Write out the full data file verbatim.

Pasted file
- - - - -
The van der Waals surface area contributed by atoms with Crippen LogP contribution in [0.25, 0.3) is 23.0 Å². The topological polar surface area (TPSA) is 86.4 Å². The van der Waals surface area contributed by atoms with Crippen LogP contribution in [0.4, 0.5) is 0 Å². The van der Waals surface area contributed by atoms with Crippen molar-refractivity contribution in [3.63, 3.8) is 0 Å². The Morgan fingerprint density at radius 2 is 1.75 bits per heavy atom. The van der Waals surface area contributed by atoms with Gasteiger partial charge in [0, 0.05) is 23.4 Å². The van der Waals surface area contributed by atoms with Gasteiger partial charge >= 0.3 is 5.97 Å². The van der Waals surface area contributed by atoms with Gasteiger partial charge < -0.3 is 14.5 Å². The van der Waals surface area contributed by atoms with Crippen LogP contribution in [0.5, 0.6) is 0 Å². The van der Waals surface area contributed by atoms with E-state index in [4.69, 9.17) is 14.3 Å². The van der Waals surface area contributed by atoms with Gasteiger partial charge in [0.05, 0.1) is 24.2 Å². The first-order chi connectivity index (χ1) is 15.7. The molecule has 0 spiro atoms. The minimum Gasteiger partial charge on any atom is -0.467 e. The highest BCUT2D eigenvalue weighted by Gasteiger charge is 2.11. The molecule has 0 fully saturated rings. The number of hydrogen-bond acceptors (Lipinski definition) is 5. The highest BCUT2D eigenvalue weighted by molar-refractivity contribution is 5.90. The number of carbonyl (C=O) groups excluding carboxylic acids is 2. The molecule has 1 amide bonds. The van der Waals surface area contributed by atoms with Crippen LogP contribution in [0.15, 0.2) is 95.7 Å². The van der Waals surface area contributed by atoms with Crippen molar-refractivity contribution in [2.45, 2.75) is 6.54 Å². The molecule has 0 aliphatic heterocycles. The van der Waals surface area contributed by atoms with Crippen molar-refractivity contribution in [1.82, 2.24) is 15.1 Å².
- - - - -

The van der Waals surface area contributed by atoms with Crippen LogP contribution in [0.25, 0.3) is 23.0 Å². The topological polar surface area (TPSA) is 86.4 Å². The van der Waals surface area contributed by atoms with Crippen LogP contribution in [0.4, 0.5) is 0 Å². The van der Waals surface area contributed by atoms with Crippen molar-refractivity contribution in [3.63, 3.8) is 0 Å². The Morgan fingerprint density at radius 2 is 1.75 bits per heavy atom. The van der Waals surface area contributed by atoms with Gasteiger partial charge in [0, 0.05) is 23.4 Å². The van der Waals surface area contributed by atoms with Gasteiger partial charge >= 0.3 is 5.97 Å². The van der Waals surface area contributed by atoms with Gasteiger partial charge < -0.3 is 14.5 Å². The van der Waals surface area contributed by atoms with Crippen LogP contribution in [0.5, 0.6) is 0 Å². The van der Waals surface area contributed by atoms with E-state index in [4.69, 9.17) is 14.3 Å². The van der Waals surface area contributed by atoms with Gasteiger partial charge in [0.05, 0.1) is 24.2 Å². The first-order chi connectivity index (χ1) is 15.7. The molecule has 0 spiro atoms. The minimum Gasteiger partial charge on any atom is -0.467 e. The highest BCUT2D eigenvalue weighted by Gasteiger charge is 2.11. The molecule has 0 fully saturated rings. The number of hydrogen-bond acceptors (Lipinski definition) is 5. The highest BCUT2D eigenvalue weighted by molar-refractivity contribution is 5.90. The number of carbonyl (C=O) groups excluding carboxylic acids is 2. The molecule has 1 amide bonds. The van der Waals surface area contributed by atoms with Crippen LogP contribution in [0.15, 0.2) is 95.7 Å². The van der Waals surface area contributed by atoms with Crippen molar-refractivity contribution in [2.45, 2.75) is 6.54 Å². The molecule has 0 aliphatic heterocycles. The van der Waals surface area contributed by atoms with Crippen molar-refractivity contribution in [1.82, 2.24) is 15.1 Å².